Asthma Inhalers - Ventolin Inhaler Treatment of Bronchial Asthma
Disodium cromoglycate is effective in asthma and has been used clinically for the last 20 years in Japan. Children tend to respond better than adults and some Japanese pediatricians feel disodium cromoglycate is the first choice drug in childrens asthma. Perennial asthmatics without definable allergens may also respond. Exercise-induced asthma can often be prevented by therapy with disodium cromoglycate. Oral preparations of disodium eromoglycate-like drugs such as ketotifen (a Swiss product) and tranilast (from Japan) lead to a reduction in both the frequency and the intensity of asthma attacks. More money is spent on anti-allergic drugs than on any other preparation to treat asthma in Japan (Fig 2). Many similar drugs are coming into clinical use in Japan, including inhibitors of the lipoxygenase pathway and leukotriene antagonists.
In asthma, there is increased production of highly viscid mucus. If mucus flow and removal by ciliary action is impaired, additional airway obstruction may occur, and bronchial infection often is superimposed. Therefore, it is imperative to institute measures to keep the mucus liquefied and thin. Increased fluid intake and use of expectorants and mucolytic agents are used in conjunction with other antiasthmatic treatment. It is unwise to suppress the cough in asthmatic patients unless it is irritative, fatiguing, and nonproductive. In patients with yellow or green sputum and an exacerbation of asthma, a broad spectrum antibiotic such as tetracycline, ampicillin or oleoan-domycin may be of considerable value.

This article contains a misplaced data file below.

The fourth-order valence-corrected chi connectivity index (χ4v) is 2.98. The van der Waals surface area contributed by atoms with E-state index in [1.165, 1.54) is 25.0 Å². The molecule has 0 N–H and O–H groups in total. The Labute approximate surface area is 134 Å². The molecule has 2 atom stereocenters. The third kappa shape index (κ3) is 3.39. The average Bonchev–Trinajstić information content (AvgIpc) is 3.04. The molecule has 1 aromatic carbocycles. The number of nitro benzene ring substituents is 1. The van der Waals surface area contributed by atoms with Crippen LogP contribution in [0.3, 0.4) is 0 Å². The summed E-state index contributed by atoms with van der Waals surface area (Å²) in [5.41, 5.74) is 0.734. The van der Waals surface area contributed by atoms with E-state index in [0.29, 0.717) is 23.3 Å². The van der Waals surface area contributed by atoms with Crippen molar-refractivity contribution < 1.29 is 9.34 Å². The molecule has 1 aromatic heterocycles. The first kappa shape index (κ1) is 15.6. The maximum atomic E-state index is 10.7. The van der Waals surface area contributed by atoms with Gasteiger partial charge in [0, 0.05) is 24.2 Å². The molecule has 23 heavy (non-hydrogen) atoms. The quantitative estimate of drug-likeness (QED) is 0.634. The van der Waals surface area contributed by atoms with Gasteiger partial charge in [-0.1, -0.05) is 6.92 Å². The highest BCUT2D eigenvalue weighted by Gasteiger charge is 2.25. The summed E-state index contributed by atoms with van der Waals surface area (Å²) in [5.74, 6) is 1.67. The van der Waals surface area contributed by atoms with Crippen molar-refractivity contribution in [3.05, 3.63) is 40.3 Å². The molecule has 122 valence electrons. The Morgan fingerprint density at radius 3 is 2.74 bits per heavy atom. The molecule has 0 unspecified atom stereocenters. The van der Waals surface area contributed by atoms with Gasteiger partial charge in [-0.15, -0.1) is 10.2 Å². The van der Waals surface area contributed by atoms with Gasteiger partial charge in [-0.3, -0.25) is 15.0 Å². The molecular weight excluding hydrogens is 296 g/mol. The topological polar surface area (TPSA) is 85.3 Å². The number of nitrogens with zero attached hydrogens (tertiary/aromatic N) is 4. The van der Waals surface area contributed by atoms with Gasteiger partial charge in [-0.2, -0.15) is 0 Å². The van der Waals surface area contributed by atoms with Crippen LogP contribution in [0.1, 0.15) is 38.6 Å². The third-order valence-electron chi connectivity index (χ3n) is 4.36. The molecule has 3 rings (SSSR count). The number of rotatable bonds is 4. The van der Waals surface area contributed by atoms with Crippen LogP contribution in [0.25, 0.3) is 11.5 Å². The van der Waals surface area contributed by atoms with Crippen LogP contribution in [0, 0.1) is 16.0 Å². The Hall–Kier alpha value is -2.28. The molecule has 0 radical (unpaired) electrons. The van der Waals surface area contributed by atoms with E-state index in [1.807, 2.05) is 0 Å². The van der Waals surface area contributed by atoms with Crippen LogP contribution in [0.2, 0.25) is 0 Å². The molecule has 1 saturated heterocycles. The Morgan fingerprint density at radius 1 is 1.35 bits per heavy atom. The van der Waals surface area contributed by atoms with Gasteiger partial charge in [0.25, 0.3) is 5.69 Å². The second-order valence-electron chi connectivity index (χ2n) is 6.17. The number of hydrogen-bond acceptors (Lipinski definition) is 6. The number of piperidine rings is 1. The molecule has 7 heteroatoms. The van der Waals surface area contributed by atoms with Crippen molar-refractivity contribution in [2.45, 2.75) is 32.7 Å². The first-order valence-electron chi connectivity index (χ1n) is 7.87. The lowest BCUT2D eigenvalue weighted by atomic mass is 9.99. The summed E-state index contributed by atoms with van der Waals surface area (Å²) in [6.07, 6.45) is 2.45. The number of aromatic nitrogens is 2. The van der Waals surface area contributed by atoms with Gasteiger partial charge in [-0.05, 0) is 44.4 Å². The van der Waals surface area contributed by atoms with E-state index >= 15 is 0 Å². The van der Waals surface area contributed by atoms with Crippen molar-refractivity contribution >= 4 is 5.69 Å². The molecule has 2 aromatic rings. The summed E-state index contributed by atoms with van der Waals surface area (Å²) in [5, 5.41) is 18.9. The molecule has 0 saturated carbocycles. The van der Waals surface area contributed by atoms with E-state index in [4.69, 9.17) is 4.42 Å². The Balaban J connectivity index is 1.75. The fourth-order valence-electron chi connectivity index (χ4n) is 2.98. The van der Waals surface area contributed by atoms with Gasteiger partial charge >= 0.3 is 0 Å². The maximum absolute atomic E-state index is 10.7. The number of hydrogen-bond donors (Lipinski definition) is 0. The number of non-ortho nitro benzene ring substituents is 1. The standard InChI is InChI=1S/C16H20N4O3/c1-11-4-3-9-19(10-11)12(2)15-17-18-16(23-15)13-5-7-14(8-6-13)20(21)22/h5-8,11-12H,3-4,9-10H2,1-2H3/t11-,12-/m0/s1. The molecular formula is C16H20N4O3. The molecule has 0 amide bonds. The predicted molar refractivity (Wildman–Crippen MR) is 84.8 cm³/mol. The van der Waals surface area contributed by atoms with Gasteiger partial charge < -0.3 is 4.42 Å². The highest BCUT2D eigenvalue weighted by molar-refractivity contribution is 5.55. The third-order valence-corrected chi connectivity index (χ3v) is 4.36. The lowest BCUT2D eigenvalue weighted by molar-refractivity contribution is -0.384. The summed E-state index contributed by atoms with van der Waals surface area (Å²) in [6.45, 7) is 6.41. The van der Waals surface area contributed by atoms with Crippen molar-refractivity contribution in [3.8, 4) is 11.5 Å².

Tranquilizers and sedatives have in the past enjoyed some popularity in the treatment of asthma because the dyspneic patient is anxious. However, verbal reassurance and relief of bronchospasm using bron-chodilators is the treatment of choice for anxiety. The main preparation for asthma is asthma medications – ventolin which may become the integral part in asthma treatment.
Atropine is not approved for use in asthma because of drying effects on mucous membranes. However, anti-cholinergic aerosols such as ipratropium bromide (SCH 1000) block vagal irritant receptors in airways and have been used to some extent in Japan, since these new drugs have much less drying effect. Calcium transport antagonists such as nifedipine have some clinical value in the elderly asthmatic with hypertension or angina pectoris.
Histaglobin, the conjugate of 7-globulin and histamine, has been used in the treatment of asthma to some extent in Japan. After 10 to 15 weekly injections of 1 to 3 ampules of histaglobin, monthly injection is recommended as maintenance therapy for an extended period.